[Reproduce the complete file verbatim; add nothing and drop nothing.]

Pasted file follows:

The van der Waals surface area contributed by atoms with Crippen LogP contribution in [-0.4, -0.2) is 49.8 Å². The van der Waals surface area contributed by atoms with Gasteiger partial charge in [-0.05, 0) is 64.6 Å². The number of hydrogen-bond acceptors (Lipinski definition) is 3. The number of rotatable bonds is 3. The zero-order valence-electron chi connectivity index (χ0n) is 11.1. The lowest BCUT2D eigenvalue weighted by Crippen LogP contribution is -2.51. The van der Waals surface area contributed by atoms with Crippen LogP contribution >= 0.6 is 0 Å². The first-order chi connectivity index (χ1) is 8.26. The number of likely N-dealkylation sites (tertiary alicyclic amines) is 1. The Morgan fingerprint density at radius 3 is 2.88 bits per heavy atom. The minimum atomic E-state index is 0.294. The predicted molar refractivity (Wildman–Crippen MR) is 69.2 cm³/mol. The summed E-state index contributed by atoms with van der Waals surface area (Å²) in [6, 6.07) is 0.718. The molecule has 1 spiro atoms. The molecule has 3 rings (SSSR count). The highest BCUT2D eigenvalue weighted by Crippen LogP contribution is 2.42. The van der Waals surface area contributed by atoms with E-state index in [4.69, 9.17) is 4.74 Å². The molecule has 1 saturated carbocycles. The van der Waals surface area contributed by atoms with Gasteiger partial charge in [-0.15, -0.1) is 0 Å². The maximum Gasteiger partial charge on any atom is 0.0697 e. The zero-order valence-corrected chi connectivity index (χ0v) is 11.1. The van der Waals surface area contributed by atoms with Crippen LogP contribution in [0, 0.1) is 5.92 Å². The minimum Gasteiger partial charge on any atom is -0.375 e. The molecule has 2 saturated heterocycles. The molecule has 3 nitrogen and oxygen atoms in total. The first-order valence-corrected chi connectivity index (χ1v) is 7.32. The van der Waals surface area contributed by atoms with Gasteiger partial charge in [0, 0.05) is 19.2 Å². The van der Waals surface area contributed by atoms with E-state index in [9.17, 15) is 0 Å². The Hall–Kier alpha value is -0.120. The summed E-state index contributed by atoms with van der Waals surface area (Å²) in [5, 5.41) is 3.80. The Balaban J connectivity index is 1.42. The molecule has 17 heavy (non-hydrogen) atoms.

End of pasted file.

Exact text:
The van der Waals surface area contributed by atoms with Crippen LogP contribution in [-0.4, -0.2) is 49.8 Å². The van der Waals surface area contributed by atoms with Gasteiger partial charge in [-0.05, 0) is 64.6 Å². The number of hydrogen-bond acceptors (Lipinski definition) is 3. The number of rotatable bonds is 3. The zero-order valence-electron chi connectivity index (χ0n) is 11.1. The lowest BCUT2D eigenvalue weighted by Crippen LogP contribution is -2.51. The van der Waals surface area contributed by atoms with Crippen LogP contribution >= 0.6 is 0 Å². The first-order chi connectivity index (χ1) is 8.26. The number of likely N-dealkylation sites (tertiary alicyclic amines) is 1. The Morgan fingerprint density at radius 3 is 2.88 bits per heavy atom. The minimum atomic E-state index is 0.294. The predicted molar refractivity (Wildman–Crippen MR) is 69.2 cm³/mol. The summed E-state index contributed by atoms with van der Waals surface area (Å²) in [6, 6.07) is 0.718. The molecule has 1 spiro atoms. The molecule has 3 rings (SSSR count). The highest BCUT2D eigenvalue weighted by Crippen LogP contribution is 2.42. The van der Waals surface area contributed by atoms with E-state index in [4.69, 9.17) is 4.74 Å². The molecule has 1 saturated carbocycles. The van der Waals surface area contributed by atoms with Gasteiger partial charge in [-0.15, -0.1) is 0 Å². The maximum Gasteiger partial charge on any atom is 0.0697 e. The zero-order valence-corrected chi connectivity index (χ0v) is 11.1. The van der Waals surface area contributed by atoms with Crippen LogP contribution in [0, 0.1) is 5.92 Å². The minimum Gasteiger partial charge on any atom is -0.375 e. The molecule has 2 saturated heterocycles. The molecule has 3 nitrogen and oxygen atoms in total. The first-order valence-corrected chi connectivity index (χ1v) is 7.32. The van der Waals surface area contributed by atoms with Gasteiger partial charge in [0, 0.05) is 19.2 Å². The van der Waals surface area contributed by atoms with E-state index in [9.17, 15) is 0 Å². The Hall–Kier alpha value is -0.120. The summed E-state index contributed by atoms with van der Waals surface area (Å²) in [5, 5.41) is 3.80. The Balaban J connectivity index is 1.42. The molecule has 17 heavy (non-hydrogen) atoms.